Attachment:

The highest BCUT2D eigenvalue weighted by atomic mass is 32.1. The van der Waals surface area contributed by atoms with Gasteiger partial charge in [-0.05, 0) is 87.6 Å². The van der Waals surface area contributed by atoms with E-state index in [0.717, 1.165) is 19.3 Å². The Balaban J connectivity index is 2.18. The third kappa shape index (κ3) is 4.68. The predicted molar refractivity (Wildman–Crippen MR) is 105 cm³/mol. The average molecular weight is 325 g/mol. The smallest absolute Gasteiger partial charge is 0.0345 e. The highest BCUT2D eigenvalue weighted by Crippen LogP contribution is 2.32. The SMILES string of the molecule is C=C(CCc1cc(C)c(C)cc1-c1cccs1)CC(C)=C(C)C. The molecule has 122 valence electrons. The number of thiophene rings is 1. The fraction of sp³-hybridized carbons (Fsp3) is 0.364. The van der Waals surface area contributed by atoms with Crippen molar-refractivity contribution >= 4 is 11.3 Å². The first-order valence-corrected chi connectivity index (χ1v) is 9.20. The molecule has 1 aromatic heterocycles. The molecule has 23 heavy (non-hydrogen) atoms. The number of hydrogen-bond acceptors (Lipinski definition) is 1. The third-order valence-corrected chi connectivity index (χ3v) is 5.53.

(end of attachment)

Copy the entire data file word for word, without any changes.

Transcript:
The highest BCUT2D eigenvalue weighted by atomic mass is 32.1. The van der Waals surface area contributed by atoms with Gasteiger partial charge in [-0.05, 0) is 87.6 Å². The van der Waals surface area contributed by atoms with E-state index in [0.717, 1.165) is 19.3 Å². The Balaban J connectivity index is 2.18. The third kappa shape index (κ3) is 4.68. The predicted molar refractivity (Wildman–Crippen MR) is 105 cm³/mol. The average molecular weight is 325 g/mol. The smallest absolute Gasteiger partial charge is 0.0345 e. The highest BCUT2D eigenvalue weighted by Crippen LogP contribution is 2.32. The SMILES string of the molecule is C=C(CCc1cc(C)c(C)cc1-c1cccs1)CC(C)=C(C)C. The molecule has 122 valence electrons. The number of thiophene rings is 1. The fraction of sp³-hybridized carbons (Fsp3) is 0.364. The van der Waals surface area contributed by atoms with Crippen molar-refractivity contribution >= 4 is 11.3 Å². The first-order valence-corrected chi connectivity index (χ1v) is 9.20. The molecule has 1 aromatic heterocycles. The molecule has 23 heavy (non-hydrogen) atoms. The number of hydrogen-bond acceptors (Lipinski definition) is 1. The third-order valence-corrected chi connectivity index (χ3v) is 5.53.